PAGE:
Using config file: Configuration Creating Makefile + configured for TPF platform + setting C compiler to c89 + setting C pre-processor to /usr/bin/cpp + using "tr [a-z] [A-Z]" to uppercase + checking for system header files + adding selected modules + checking sizeof various data types Creating Makefile in support Creating Makefile in os/tpf Creating Makefile in ap Creating Makefile in main Creating Makefile in modules/standard $
This generates modules.c and the apache.modules text
file for use later by MakeTPF.
(Other files created by Configure are not used on z/TPF such as include/ap_config_auto.h and the various Makefiles, so don't be concerned that the C compiler and pre-processor shown in the Configure output are incorrect.)
Use the -file option if you want to maintain multiple configurations:
./Configure -file Configuration.2nd
Using config file: Configuration.2nd Creating Makefile + configured for TPF platform + setting C compiler to c89 et cetera
Edit src/os/tpf/os.h if you do not want the scoreboard kept in shared memory.
The default behavior for Apache on all platforms except TPF is to use the file system for maintaining the scoreboard (which holds current Apache children status). The default behavior for Apache on TPF is to use shared memory. This reduces file activity and improves performance.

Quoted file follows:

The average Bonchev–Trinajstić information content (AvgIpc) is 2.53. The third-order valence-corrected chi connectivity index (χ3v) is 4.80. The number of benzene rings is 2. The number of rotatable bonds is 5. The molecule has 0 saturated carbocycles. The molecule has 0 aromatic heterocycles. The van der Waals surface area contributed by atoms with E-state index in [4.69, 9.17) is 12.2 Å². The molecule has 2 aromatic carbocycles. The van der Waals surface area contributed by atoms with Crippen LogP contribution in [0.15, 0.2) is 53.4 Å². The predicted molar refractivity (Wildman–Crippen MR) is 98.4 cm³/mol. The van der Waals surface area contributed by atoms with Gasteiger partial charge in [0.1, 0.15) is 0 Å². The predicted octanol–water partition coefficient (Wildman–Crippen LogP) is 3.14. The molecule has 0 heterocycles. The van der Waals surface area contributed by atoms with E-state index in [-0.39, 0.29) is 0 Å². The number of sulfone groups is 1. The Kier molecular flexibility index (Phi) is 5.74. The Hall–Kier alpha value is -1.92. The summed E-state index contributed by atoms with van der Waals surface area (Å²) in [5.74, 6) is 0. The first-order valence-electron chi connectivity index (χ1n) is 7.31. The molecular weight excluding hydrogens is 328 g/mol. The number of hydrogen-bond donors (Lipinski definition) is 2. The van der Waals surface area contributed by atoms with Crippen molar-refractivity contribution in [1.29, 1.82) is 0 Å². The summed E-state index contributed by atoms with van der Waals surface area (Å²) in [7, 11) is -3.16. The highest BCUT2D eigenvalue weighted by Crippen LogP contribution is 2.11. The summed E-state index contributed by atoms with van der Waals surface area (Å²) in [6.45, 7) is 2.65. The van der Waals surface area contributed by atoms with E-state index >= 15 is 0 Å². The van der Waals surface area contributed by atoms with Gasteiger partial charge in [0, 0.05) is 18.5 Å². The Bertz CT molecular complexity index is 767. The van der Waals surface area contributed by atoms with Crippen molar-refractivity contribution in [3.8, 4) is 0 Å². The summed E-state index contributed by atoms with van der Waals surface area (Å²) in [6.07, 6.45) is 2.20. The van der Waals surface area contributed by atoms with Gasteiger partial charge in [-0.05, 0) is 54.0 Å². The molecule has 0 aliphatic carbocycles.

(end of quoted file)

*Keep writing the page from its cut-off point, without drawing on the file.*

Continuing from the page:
If for some reason you do not want to use shared memory for the scoreboard, you must remove "#define USE_SHMGET_SCOREBOARD" from the os.h. The change will only take effect after Apache is (re)compiled.
Compile and link Apache:
maketpf chta -f
Apache uses cinet6 from CLTY, which is part of the
Internet Daemon (ZINET). Ensure that you link Apache
with the proper version of CLTY for your system. If you
apply changes to CLTY you should re-link Apache to
inetd_getServerStatus functions from
Load and activate Apache on your test system.
Ensure that the program name you are using for Apache has RESTRICT and KEY0 authorization:
If necessary you can use the zapat entry to alter the authorization:
zapat chta restrict key0